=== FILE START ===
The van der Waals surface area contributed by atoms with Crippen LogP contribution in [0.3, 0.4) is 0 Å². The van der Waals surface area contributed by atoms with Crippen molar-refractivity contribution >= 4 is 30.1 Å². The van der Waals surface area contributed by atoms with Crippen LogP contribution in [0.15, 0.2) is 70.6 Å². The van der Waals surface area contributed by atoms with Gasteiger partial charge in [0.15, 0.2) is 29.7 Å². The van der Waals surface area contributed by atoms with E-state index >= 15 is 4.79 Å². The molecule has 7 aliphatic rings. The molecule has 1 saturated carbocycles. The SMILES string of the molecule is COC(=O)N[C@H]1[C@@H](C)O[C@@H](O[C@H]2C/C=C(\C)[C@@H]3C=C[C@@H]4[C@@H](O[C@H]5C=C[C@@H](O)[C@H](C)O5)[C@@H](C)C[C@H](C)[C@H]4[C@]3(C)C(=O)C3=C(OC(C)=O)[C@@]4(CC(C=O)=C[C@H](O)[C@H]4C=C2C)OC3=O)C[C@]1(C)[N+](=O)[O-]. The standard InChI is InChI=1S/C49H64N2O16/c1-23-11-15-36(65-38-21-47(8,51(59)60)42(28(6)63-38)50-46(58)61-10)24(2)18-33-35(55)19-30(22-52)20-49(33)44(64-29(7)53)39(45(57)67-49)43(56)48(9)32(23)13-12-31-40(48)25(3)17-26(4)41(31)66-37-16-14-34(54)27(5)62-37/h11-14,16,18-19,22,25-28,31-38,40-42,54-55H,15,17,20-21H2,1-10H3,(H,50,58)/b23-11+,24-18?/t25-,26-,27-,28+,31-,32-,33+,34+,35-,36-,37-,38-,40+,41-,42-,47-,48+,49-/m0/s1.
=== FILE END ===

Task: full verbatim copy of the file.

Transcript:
The van der Waals surface area contributed by atoms with Crippen LogP contribution in [0.3, 0.4) is 0 Å². The van der Waals surface area contributed by atoms with Crippen molar-refractivity contribution >= 4 is 30.1 Å². The van der Waals surface area contributed by atoms with Crippen LogP contribution in [0.15, 0.2) is 70.6 Å². The van der Waals surface area contributed by atoms with Gasteiger partial charge in [0.15, 0.2) is 29.7 Å². The van der Waals surface area contributed by atoms with E-state index >= 15 is 4.79 Å². The molecule has 7 aliphatic rings. The molecule has 1 saturated carbocycles. The SMILES string of the molecule is COC(=O)N[C@H]1[C@@H](C)O[C@@H](O[C@H]2C/C=C(\C)[C@@H]3C=C[C@@H]4[C@@H](O[C@H]5C=C[C@@H](O)[C@H](C)O5)[C@@H](C)C[C@H](C)[C@H]4[C@]3(C)C(=O)C3=C(OC(C)=O)[C@@]4(CC(C=O)=C[C@H](O)[C@H]4C=C2C)OC3=O)C[C@]1(C)[N+](=O)[O-]. The standard InChI is InChI=1S/C49H64N2O16/c1-23-11-15-36(65-38-21-47(8,51(59)60)42(28(6)63-38)50-46(58)61-10)24(2)18-33-35(55)19-30(22-52)20-49(33)44(64-29(7)53)39(45(57)67-49)43(56)48(9)32(23)13-12-31-40(48)25(3)17-26(4)41(31)66-37-16-14-34(54)27(5)62-37/h11-14,16,18-19,22,25-28,31-38,40-42,54-55H,15,17,20-21H2,1-10H3,(H,50,58)/b23-11+,24-18?/t25-,26-,27-,28+,31-,32-,33+,34+,35-,36-,37-,38-,40+,41-,42-,47-,48+,49-/m0/s1.